Kris Bryant’s service-time grievance became one of the offseason’s longest-running subplots, both because of the unexpectedly lengthy amount of time it took for the final ruling to be announced, and because of the perception that this extended wait may have impacted the Cubs’ efforts to trade the former NL MVP. Arbitrator Mark Irvings eventually ruled in favor of the Cubs, which kept Bryant under team control through the 2021 season rather than only the 2020 season, though the specific arguments behind Irvings’ decision weren’t known until Tuesday, when the Associated Press obtained a copy of Irvings’ 42-page ruling.
The Cubs kept Bryant in the minor leagues to begin the 2015 season, arguing that the then-prospect still had to work on his defense in preparation for his eventual MLB debut. Bryant was called up on April 17, a day after he would have gathered enough service time to become a free agent after the 2020 season. Instead, the Cubs gained a seventh year of control over Bryant, who earned a fourth arbitration year as a Super Two player but still couldn’t hit the open market until after the 2021 campaign.
It was widely expected that the Cubs would win the case, and indeed, Irvings ultimately felt “the [MLBPA] could not satisfy its burden of proving that the Cubs’ assignments of Bryant were done in bad faith to mask service time manipulation.” Irvings cited Bryant’s three errors during Spring Training 2015 as plausible evidence that his glovework was a concern for the team, and the specific timing of Bryant’s call-up coincided with injuries to regular third basemen Tommy La Stella and Mike Olt earlier in the week. Also, Irvings noted that Theo Epstein’s front offices in both Boston and Chicago didn’t place rookies on the Opening Day roster as a general rule, so it wasn’t as if keeping Bryant in the minors departed from Epstein’s established norm.
Irvings specified that his ruling applied only to Bryant’s case, and that “this decision does not address, the global issue of whether clubs have the right to manage service time to delay a player’s achievement of the service benchmarks for salary arbitration and free agent eligibility.” Bryant’s grievance is the most high-profile instance of a player challenging the increasingly common practice of star prospects being kept in the minors for (unstated) service-time reasons, yet it isn’t likely that this practice will be formally dealt with in any way until the new Collective Bargaining Agreement is negotiated between the league and the MLBPA.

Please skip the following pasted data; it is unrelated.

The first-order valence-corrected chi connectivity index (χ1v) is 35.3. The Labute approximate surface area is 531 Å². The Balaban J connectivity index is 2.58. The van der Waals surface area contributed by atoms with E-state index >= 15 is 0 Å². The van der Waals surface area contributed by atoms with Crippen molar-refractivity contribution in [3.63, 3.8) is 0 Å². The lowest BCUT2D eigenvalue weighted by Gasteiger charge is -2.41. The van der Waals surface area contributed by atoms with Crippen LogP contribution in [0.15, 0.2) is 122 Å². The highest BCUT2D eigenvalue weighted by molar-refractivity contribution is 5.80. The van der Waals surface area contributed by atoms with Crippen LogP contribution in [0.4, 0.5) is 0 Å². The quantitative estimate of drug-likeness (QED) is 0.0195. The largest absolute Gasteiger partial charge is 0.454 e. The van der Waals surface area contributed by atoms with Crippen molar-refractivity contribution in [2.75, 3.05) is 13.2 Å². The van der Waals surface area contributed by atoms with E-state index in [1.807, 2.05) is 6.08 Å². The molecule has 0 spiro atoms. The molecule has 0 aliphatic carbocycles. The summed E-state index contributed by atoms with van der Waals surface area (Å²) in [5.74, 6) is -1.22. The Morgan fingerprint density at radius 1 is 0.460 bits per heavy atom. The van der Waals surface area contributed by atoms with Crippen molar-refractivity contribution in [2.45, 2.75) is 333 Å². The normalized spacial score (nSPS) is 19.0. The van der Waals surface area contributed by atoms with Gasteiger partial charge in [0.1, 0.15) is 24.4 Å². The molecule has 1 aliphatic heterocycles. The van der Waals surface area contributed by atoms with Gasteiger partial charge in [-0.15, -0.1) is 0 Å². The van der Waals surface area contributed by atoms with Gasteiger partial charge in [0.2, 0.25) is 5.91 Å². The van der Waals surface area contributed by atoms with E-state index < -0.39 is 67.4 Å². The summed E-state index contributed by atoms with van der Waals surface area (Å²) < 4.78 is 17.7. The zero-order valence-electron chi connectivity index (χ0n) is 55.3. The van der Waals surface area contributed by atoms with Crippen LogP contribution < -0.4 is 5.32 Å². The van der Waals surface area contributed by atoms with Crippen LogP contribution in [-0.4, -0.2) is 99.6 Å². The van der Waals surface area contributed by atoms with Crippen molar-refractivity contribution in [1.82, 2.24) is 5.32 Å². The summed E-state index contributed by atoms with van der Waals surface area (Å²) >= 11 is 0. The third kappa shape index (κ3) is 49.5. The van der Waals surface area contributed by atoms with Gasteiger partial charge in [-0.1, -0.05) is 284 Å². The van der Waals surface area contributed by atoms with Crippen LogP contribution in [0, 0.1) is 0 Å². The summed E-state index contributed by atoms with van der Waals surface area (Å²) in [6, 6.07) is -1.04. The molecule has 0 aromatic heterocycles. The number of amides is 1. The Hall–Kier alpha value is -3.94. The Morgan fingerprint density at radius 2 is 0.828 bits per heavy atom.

As one might expect, Bryant sees early-career status as one of the key issues of the coming CBA talks. “I think we need to look at how early in your career you provide so much value to a team, and you’re a significantly huge bargain,” Bryant told USA Today’s Bob Nightengale. “And then when it’s your turn to fight for your value, people only want to see what you’ve done recently. I just feel like we should definitely change that structure where you’re paid earlier on, and are quicker to arbitration and free agency, stuff like that. Certain things we should totally fight for.”
Bryant gave his take on a number of current topics surrounding the game during the Q&A, including his thoughts on the Astros’ sign-stealing scandal, his positive feelings about the new three-batter minimum rule for relievers, and his more measured view of other proposals (i.e. an expanded playoff structure, automatically placing a runner at second base during extra innings). While Epstein and Bryant recently had a meeting that left the third baseman feeling that he’ll remain with the Cubs at least through the 2020 season, he told Nightengale that was “over” worrying about trade speculation since “I don’t have any control over it, so what are you going to do?”
That said, it is perhaps telling that when asked about getting no-trade protection in his next contract, Bryant said, “I think that might be the most important thing to me. It just gives you clarity in where you’ll be. If you have that in your contract, you know the team’s 100% committed to you being there. You’re their guy. It’s never in your mind about being traded. That’s definitely a very comforting feeling.”